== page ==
Differences in UGT1A1 gene mutations and pathological liver changes between Chinese patients with Gilbert syndrome and Crigler-Najjar syndrome type II

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Abstract

Diagnosis of Crigler-Najjar syndrome type II (CNS-II) and Gilbert syndrome (GS) based on the serum bilirubin concentration is difficult, because this parameter can fluctuate under certain conditions. The aim of this study was to explore differences in UGT1A1 gene mutations, which cause both CNS and GS, and pathological changes between CNS-II and GS.

Ninety-five Chinese patients with hereditary unconjugated hyperbilirubinemia were enrolled in this study. Peripheral blood samples obtained from patients were used to evaluate bilirubin levels and for UGT1A1 gene testing. Percutaneous needle biopsy of the liver and staining of tissue samples with hematoxylin and eosin, Masson trichrome, reticulin, and Perl Prussian blue were performed for 59 patients. The Ishak scoring system was used to assess inflammatory activity and the extent of fibrosis.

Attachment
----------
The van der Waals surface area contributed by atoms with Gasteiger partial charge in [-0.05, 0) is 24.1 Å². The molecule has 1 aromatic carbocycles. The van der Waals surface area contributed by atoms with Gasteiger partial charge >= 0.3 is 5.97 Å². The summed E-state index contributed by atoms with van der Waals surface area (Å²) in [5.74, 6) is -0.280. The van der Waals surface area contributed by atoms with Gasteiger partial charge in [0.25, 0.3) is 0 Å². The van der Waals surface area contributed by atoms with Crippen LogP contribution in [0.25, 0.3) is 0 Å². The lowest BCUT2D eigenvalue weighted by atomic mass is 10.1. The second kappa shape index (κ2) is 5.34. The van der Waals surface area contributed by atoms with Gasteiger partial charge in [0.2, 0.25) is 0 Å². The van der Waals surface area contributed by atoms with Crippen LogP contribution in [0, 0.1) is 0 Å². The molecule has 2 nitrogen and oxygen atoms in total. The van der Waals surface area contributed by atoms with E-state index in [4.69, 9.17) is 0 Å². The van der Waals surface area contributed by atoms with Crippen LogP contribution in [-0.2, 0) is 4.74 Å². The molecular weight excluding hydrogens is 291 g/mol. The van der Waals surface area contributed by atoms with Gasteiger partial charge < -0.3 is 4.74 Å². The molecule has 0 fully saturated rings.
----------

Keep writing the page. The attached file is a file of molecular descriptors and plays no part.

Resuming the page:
One hundred ninety-two UGT1A1 mutations at 6 sites were detected in the 95 patients; the most common mutation in GS was c.-3279T>G in the phenobarbital response enhancing motif of the UGT1A1 promoter, whereas the most common mutation in CNS-II was p.G71R. The frequency of heterozygous p.G71R mutations in CNS-II was significantly higher than that in GS (P = .001); however, the frequency of homozygous c.-3279T>G mutations in CNS-II was markedly lower than that in GS (P = .032). Among all patients with multiple mutations, the frequency of p.Y486D was significantly higher in CNS-II than in GS (P = .007). The frequency of compound c.-3279T>G, A(TA)7TAA, and p.G71R mutations in CNS-II was significantly higher than that in GS (P = .001). Among the 59 patients who underwent percutaneous needle biopsy, 20 had iron deposition in the liver. The frequency of hepatic iron deposition in CNS-II was significantly higher than that in GS (P = .002).

The linked polymorphic mutations, A(TA)7TAA and c.-3279T>G in UGT1A1, were most strongly associated with GS, whereas mutations in the coding region, especially p.G71R and p.Y486D, were more strongly associated with CNS-II. Iron deposition was more common in liver biopsies from patients with CNS-II than in those with GS.

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